binhla se consists of a crib-work weir thrown across the Samon river
just below where it enters the District in the south. It diverts the
water to the north-east, and serves on an average about 3,000 acres.
The District contains hundreds of small tanks, fed by weirs which hold
up the freshes in the streams ; they are, however, maintained by the
cultivators themselves, and are not Government works. Altogether
136 square miles were returned as irrigated in 1903-4. Of this total,
50,500 acres were served by the numerous private tanks scattered over
the country, and 35,600 acres by Government tanks and canals. The
irrigated land is almost wholly given up to rice cultivation.

Several types of forest occur in the District. The western areas are
covered with dry scrub growth, in which the principal species are sha
(Acacia Catechu), kan (Carissa Carandas), pyitizin
{Rhus paniculata), dahat {Tectona Hamiltoniana),
and here and there a tanaung {Acacia kucop/iloea), or a group of
tamarinds. The only species of any importance is the sha, yielding
the cutch of commerce, but this has been overworked in the past.
Along the banks of the Samon chaung the growth improves, and in
places which have escaped the attention of contractors supplying fuel
to the railway it approaches the condition of high forest. The chief
species in this belt are than {Terminalia Oliveri), dahat {Tectona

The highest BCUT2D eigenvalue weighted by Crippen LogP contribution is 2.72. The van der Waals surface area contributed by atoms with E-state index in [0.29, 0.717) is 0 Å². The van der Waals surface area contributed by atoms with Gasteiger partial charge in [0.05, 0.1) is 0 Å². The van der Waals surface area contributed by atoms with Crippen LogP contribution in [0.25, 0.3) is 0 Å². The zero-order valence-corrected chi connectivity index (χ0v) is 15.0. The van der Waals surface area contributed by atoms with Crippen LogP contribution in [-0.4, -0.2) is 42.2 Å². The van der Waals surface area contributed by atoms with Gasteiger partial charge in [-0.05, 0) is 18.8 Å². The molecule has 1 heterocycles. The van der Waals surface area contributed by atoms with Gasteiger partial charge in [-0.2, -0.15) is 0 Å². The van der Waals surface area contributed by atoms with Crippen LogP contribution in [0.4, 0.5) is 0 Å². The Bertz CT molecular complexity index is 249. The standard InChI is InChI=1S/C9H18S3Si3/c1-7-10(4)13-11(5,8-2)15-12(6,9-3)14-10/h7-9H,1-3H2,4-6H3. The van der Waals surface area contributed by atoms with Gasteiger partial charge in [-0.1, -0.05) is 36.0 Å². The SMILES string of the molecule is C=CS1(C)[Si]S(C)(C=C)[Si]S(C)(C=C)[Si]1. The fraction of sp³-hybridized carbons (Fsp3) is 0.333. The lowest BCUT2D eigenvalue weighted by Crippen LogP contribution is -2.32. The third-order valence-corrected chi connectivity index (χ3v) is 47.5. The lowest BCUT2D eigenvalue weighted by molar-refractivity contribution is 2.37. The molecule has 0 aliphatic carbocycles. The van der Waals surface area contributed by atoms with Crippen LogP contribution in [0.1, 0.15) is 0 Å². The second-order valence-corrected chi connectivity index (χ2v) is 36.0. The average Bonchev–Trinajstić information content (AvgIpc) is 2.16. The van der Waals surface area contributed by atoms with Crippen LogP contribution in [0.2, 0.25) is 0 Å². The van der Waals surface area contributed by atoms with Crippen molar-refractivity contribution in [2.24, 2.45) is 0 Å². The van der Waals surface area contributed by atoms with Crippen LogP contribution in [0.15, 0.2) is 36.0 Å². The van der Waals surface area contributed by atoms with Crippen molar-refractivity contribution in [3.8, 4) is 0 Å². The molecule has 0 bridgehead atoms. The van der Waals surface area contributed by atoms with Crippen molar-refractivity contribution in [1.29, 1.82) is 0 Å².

Hamiltojiiana), fhamon {Niebuhria sp.), nabe {Odina JVodier), and
tapauk {Dalbergia paniculata), with the ttiyinwa {Dendrocalamus
strictus) as the common bamboo. None of these is of any commercial
importance, though the extract prepared from the bark of the than has
been reported on very favourably as a tanning material. On the slopes
of the hills draining into the Samon chaung the forest is of the familiar
indaing type, the principal species being in {Dipterocarpus tuberculatus),
ihitya {Shorea obtusa), and ingyin {Pentacme siamensis), all yielding
building timber. Still farther to the west, in the basin of the Panlaung
chaung, mixed dry forests predominate, containing valuable timber
trees, such as teak, padauk, and pyingado {Xylia dolabriformis), as well
as the thitya, ingyiti, and other growths. In 1903-4 the total area of
'reserved ' forests was 105 square miles, of which 49 square miles were
cutch Reserves ; and it was estimated that the unclassed forests covered


a further 300 square miles, ^\'ith the exception of about 30 acres of
paddy-fields acquired at settlement in the Aingtha and Thinbon chaiing
Reserves, which were ploughed and sown broadcast with cutch seed,
no planting operations have been undertaken. The total forest receipts
in 1903-4 amounted to only Rs. 2,500.

Meiktila possesses few minerals of economic importance. Limestone
appears in small quantities in many parts of Mahlaing, but is said to
have no industrial value, though a very fair lime can be obtained from
it. The natron that accumulates on the soil in the satpya-Xz^'d.Q.w tracts
is collected and used as a cosmetic. Coal has been found in the